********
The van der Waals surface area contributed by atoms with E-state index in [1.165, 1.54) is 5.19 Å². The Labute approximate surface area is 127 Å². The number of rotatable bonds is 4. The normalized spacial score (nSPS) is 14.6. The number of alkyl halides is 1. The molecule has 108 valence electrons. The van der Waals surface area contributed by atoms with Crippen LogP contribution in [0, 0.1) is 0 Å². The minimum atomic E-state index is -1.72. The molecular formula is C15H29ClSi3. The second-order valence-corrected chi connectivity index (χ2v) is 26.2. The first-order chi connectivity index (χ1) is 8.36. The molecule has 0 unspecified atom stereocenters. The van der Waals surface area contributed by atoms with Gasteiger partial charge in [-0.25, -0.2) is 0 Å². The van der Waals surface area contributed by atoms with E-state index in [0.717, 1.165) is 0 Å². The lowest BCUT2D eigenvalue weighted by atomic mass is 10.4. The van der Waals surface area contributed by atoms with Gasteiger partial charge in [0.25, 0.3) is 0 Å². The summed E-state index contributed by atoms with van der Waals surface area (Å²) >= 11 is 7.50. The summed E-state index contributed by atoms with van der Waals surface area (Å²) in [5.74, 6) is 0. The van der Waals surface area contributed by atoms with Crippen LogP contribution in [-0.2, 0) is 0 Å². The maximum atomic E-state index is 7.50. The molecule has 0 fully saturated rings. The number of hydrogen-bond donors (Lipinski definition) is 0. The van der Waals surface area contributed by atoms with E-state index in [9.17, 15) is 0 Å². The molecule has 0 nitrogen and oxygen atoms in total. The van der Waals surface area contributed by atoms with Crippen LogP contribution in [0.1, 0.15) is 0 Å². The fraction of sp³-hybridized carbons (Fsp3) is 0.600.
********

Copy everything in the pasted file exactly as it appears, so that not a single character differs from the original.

The van der Waals surface area contributed by atoms with E-state index in [1.165, 1.54) is 5.19 Å². The Labute approximate surface area is 127 Å². The number of rotatable bonds is 4. The normalized spacial score (nSPS) is 14.6. The number of alkyl halides is 1. The molecule has 108 valence electrons. The van der Waals surface area contributed by atoms with Crippen LogP contribution in [0, 0.1) is 0 Å². The minimum atomic E-state index is -1.72. The molecular formula is C15H29ClSi3. The second-order valence-corrected chi connectivity index (χ2v) is 26.2. The first-order chi connectivity index (χ1) is 8.36. The molecule has 0 unspecified atom stereocenters. The van der Waals surface area contributed by atoms with Gasteiger partial charge in [-0.25, -0.2) is 0 Å². The van der Waals surface area contributed by atoms with E-state index in [0.717, 1.165) is 0 Å². The lowest BCUT2D eigenvalue weighted by atomic mass is 10.4. The van der Waals surface area contributed by atoms with Gasteiger partial charge in [0.25, 0.3) is 0 Å². The summed E-state index contributed by atoms with van der Waals surface area (Å²) >= 11 is 7.50. The summed E-state index contributed by atoms with van der Waals surface area (Å²) in [5.74, 6) is 0. The van der Waals surface area contributed by atoms with Crippen LogP contribution in [-0.2, 0) is 0 Å². The maximum atomic E-state index is 7.50. The molecule has 0 fully saturated rings. The number of hydrogen-bond donors (Lipinski definition) is 0. The van der Waals surface area contributed by atoms with E-state index in [9.17, 15) is 0 Å². The molecule has 0 nitrogen and oxygen atoms in total. The van der Waals surface area contributed by atoms with Crippen LogP contribution in [0.1, 0.15) is 0 Å². The fraction of sp³-hybridized carbons (Fsp3) is 0.600.